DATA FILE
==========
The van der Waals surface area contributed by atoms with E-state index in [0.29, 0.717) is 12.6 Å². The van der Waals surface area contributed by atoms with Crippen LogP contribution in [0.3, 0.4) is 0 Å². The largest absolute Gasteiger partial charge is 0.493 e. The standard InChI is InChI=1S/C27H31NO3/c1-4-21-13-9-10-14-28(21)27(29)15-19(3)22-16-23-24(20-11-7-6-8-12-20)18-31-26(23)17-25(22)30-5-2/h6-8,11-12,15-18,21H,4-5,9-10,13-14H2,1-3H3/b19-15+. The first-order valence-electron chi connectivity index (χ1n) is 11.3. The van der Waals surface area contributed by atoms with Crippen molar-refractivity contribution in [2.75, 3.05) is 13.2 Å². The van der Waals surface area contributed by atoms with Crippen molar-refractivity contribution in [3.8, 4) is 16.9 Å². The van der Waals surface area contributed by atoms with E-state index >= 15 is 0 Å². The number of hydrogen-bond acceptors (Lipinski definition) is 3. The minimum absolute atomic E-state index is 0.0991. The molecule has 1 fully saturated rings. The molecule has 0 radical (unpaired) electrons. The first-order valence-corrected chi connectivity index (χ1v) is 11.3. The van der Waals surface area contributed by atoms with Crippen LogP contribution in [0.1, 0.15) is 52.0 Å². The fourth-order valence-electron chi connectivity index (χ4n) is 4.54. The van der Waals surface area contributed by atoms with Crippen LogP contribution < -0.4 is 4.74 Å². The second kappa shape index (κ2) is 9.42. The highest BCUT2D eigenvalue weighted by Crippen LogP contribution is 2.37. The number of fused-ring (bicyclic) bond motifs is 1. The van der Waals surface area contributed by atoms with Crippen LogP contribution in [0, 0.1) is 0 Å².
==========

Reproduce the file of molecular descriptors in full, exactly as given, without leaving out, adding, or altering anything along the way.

The van der Waals surface area contributed by atoms with E-state index in [0.29, 0.717) is 12.6 Å². The van der Waals surface area contributed by atoms with Crippen LogP contribution in [0.3, 0.4) is 0 Å². The largest absolute Gasteiger partial charge is 0.493 e. The standard InChI is InChI=1S/C27H31NO3/c1-4-21-13-9-10-14-28(21)27(29)15-19(3)22-16-23-24(20-11-7-6-8-12-20)18-31-26(23)17-25(22)30-5-2/h6-8,11-12,15-18,21H,4-5,9-10,13-14H2,1-3H3/b19-15+. The first-order valence-electron chi connectivity index (χ1n) is 11.3. The van der Waals surface area contributed by atoms with Crippen molar-refractivity contribution in [2.75, 3.05) is 13.2 Å². The van der Waals surface area contributed by atoms with Crippen molar-refractivity contribution in [3.8, 4) is 16.9 Å². The van der Waals surface area contributed by atoms with E-state index >= 15 is 0 Å². The number of hydrogen-bond acceptors (Lipinski definition) is 3. The minimum absolute atomic E-state index is 0.0991. The molecule has 1 fully saturated rings. The molecule has 0 radical (unpaired) electrons. The first-order valence-corrected chi connectivity index (χ1v) is 11.3. The van der Waals surface area contributed by atoms with Crippen LogP contribution in [0.1, 0.15) is 52.0 Å². The fourth-order valence-electron chi connectivity index (χ4n) is 4.54. The van der Waals surface area contributed by atoms with Crippen LogP contribution < -0.4 is 4.74 Å². The second kappa shape index (κ2) is 9.42. The highest BCUT2D eigenvalue weighted by Crippen LogP contribution is 2.37. The number of fused-ring (bicyclic) bond motifs is 1. The van der Waals surface area contributed by atoms with Crippen LogP contribution in [0, 0.1) is 0 Å².